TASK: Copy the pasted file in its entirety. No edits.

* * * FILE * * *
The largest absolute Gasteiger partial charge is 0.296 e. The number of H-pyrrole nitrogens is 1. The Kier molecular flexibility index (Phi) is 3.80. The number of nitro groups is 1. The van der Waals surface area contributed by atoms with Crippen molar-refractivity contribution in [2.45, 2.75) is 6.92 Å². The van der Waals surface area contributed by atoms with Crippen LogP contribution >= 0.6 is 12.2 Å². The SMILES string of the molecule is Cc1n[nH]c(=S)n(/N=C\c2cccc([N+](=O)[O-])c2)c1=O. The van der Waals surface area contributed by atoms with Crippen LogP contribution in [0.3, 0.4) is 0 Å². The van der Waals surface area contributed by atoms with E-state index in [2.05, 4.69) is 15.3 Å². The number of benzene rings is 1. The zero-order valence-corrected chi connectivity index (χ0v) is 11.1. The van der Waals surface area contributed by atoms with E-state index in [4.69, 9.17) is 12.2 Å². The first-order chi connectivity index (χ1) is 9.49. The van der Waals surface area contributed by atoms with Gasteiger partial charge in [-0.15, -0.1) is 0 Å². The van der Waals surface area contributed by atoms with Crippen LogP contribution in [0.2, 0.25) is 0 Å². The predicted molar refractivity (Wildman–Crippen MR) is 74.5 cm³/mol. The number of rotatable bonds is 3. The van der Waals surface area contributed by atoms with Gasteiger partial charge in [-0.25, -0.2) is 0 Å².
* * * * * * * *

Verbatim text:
The largest absolute Gasteiger partial charge is 0.296 e. The number of H-pyrrole nitrogens is 1. The Kier molecular flexibility index (Phi) is 3.80. The number of nitro groups is 1. The van der Waals surface area contributed by atoms with Crippen molar-refractivity contribution in [2.45, 2.75) is 6.92 Å². The van der Waals surface area contributed by atoms with Crippen LogP contribution >= 0.6 is 12.2 Å². The SMILES string of the molecule is Cc1n[nH]c(=S)n(/N=C\c2cccc([N+](=O)[O-])c2)c1=O. The van der Waals surface area contributed by atoms with Crippen LogP contribution in [0.3, 0.4) is 0 Å². The van der Waals surface area contributed by atoms with E-state index in [2.05, 4.69) is 15.3 Å². The number of benzene rings is 1. The zero-order valence-corrected chi connectivity index (χ0v) is 11.1. The van der Waals surface area contributed by atoms with E-state index in [4.69, 9.17) is 12.2 Å². The first-order chi connectivity index (χ1) is 9.49. The van der Waals surface area contributed by atoms with Gasteiger partial charge in [-0.15, -0.1) is 0 Å². The van der Waals surface area contributed by atoms with Crippen LogP contribution in [0.2, 0.25) is 0 Å². The predicted molar refractivity (Wildman–Crippen MR) is 74.5 cm³/mol. The number of rotatable bonds is 3. The van der Waals surface area contributed by atoms with Gasteiger partial charge in [-0.25, -0.2) is 0 Å².